Fair is Fair: 3 Lessons I Learned from my Dad

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When I wrote about the Lessons I Learned from my Mom before her passing, I wrote it on the day that is now what I call my “Second Birthday.” It was the day that marked me being alive longer than my mom lived. Your responses to me were so overwhelming! They were so heart-felt and appreciated. Thank you for that outpouring of love and support. My hope is that you take in those three lessons I learned from my mom into your hearts and your life. It’s only right and fair that I share some of the amazing gifts I have received and lessons I learned from my dad, who is alive, well and thriving, thank goodness! I still get to learn from him.

While my mom taught me so much about forgiveness, gratitude and fun, my dad taught me so many other traits that have led me to where I am today. Let me share three of them with you.

Lesson 1: Don’t Ever Be Afraid to Make a Change

My father had over 50 jobs in his lifetime! 51 to be exact! Nine of his jobs were before the ripe old age of 18, prior to entering the Navy for 5 years. He did not sit around and wait for things to be handed to him, because they weren’t coming. He went out and hustled to make money and to survive. I can remember a time when I was very young I don’t recall seeing much of him at all. That is because he was working three jobs to put food on the table and keep a roof over our heads. He did whatever he had to do and made the changes necessary to keep going. We moved around a lot because of his desire to create a better life for us. He wasn’t afraid to take risks and make changes, and I’ll always be grateful for that.

I learned to be fearless and take risks from my Dad.

Lesson 2: Accept Love that is Expressed to You No Matter What the Form

My father’s father (my grandfather) died when my father was a very young boy. He was the youngest by 9 years and had two older sisters. His only real “male” role models were his brothers-in-law. They were not demonstrative men when it came to expressing emotions. Therefore, my father grew up thinking that expressing the words “I Love You” was a sign of weakness. He didn’t begin saying those words to me until I was 24 years old. (I write about the powerful, beautiful moment in my book, “I Have Today: Find Your Passion, Purpose and Smile…Finally!

Once he started saying those words, he has never stopped. However, when we were young, my father showed his “love” in other ways. He would bring home gifts, or candy, for us. He would spend time with us singing into a recorder, and other special moments like that. Despite the pleas to not be disappointed because there was going to be “less” under the Christmas Tree that year, there was always PLENTY under the tree. I never once felt that I wasn’t loved or that I needed more. He expressed love in HIS way, and I knew how much he loved me… always.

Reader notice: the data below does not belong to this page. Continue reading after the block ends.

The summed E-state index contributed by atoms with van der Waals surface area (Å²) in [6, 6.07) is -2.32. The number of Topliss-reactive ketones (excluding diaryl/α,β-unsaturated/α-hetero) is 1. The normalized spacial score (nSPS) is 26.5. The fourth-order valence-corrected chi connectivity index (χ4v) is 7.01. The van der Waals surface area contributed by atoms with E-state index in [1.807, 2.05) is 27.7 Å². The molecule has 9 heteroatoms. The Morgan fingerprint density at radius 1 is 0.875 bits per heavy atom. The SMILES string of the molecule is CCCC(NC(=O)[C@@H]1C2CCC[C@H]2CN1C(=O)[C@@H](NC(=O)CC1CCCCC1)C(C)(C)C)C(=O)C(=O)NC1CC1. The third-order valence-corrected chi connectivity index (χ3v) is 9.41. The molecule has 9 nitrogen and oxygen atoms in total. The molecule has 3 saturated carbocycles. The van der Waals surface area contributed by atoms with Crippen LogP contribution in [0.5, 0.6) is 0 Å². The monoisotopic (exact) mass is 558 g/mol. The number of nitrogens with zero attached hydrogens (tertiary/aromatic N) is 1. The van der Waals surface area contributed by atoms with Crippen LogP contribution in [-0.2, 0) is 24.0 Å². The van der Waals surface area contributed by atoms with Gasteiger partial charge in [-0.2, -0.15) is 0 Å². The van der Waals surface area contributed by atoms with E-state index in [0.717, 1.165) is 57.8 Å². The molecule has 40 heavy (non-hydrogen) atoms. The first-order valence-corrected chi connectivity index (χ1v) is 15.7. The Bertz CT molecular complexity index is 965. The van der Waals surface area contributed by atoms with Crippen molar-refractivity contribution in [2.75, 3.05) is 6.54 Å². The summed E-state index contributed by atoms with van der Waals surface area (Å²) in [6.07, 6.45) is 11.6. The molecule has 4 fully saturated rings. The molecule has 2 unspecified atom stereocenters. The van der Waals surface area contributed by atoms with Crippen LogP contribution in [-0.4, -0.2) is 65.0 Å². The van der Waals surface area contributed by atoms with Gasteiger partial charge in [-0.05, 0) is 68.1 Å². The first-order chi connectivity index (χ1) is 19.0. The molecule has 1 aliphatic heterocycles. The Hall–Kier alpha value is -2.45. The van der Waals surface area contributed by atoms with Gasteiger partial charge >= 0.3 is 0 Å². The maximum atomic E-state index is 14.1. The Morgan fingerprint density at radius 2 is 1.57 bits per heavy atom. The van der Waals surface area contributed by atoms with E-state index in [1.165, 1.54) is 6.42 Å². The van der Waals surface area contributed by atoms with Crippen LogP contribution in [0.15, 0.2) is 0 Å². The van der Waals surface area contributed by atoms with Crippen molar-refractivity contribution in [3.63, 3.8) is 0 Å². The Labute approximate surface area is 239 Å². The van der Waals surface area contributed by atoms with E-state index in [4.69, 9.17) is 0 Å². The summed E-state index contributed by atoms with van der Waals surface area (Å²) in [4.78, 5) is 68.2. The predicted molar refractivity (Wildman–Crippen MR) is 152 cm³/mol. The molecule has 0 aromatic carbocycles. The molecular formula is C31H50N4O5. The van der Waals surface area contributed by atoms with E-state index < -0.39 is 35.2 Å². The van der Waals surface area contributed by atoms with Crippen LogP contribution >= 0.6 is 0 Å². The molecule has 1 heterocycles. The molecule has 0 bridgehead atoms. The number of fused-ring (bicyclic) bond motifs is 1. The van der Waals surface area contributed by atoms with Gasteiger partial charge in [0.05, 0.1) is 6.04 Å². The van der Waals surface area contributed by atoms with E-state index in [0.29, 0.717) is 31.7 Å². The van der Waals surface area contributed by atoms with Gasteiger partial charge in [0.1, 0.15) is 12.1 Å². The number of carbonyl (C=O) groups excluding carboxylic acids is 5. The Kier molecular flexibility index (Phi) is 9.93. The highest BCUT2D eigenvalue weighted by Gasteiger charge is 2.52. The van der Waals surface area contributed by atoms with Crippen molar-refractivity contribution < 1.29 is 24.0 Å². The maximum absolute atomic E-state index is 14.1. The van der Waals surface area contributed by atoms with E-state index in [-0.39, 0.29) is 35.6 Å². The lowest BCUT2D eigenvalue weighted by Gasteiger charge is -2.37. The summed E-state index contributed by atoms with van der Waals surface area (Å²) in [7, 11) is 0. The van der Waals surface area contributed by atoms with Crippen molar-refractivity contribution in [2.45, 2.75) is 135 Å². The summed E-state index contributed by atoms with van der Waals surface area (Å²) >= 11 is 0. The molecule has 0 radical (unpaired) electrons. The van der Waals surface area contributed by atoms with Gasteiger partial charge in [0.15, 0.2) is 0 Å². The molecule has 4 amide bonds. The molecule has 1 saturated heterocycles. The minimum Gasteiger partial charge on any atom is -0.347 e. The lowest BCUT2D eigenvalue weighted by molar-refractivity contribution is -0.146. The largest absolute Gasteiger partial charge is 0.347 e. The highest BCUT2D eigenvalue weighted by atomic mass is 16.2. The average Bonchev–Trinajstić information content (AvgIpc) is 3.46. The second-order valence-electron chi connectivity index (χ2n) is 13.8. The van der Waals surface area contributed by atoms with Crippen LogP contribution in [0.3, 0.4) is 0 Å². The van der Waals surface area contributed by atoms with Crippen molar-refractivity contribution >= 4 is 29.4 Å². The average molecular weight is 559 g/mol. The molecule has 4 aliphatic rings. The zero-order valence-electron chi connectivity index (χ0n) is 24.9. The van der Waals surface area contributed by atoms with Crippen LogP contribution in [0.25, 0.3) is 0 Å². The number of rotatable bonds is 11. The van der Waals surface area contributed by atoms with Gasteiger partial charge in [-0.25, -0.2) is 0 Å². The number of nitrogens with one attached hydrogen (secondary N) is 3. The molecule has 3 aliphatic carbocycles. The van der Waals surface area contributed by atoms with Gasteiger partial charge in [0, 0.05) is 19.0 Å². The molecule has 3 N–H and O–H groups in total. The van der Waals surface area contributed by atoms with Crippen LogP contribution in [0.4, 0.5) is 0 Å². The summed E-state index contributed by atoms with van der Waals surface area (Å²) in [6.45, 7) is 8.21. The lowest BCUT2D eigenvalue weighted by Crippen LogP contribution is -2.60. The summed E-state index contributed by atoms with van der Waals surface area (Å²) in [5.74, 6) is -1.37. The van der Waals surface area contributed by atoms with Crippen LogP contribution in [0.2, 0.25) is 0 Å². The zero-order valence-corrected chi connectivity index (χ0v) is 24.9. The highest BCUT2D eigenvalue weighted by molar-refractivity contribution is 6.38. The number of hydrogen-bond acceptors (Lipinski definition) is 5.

I learned how to accept people just as they are and accept love in all forms from my Dad.

Lesson 3: Actions Speak Louder Than Words

My dad is a “doer.” He lives his life so big and loud. He loves his well-deserved retirement and travels all over the world. He has been taking a weekly dance class for almost a decade. He volunteered at the airport at the information desk. He and his girlfriend go out all the time… happy hour, movies, shows, dinners, time with friends. He never sits still for long. He lives his life “In Action” doing what he loves. He makes things happen. So many people comment to me, “Your Dad is living quite the life!” Yes, he is! We all should be living “Quite the Life!” He made it that way. He’s not “wealthy” but he is so rich being in love with life! You can’t put a value or price tag on that.

I learned to live my life “In Action” from my Dad.

Isn’t it nice that I can pay homage to my Dad while he is still alive!?! What about your parents… are they still living? What lessons have you learned from them? What would it mean for them to read or hear something like this from you? What a gift!!! I’d love to know what lessons you learned. Please comment and share.

Our “teachers” are everywhere, but our two most powerful teachers are the ones that gave us life. Look to them and remind yourself of the “gifts” you received from them… even the painful lessons. They teach us so much, too! You are who you are today because of all of it… no right or wrong, no good or bad… just perfect imperfection. How wonderful!







Quote: “Any man can be a father, but it takes someone special to be a Dad.” – Anne Geddes


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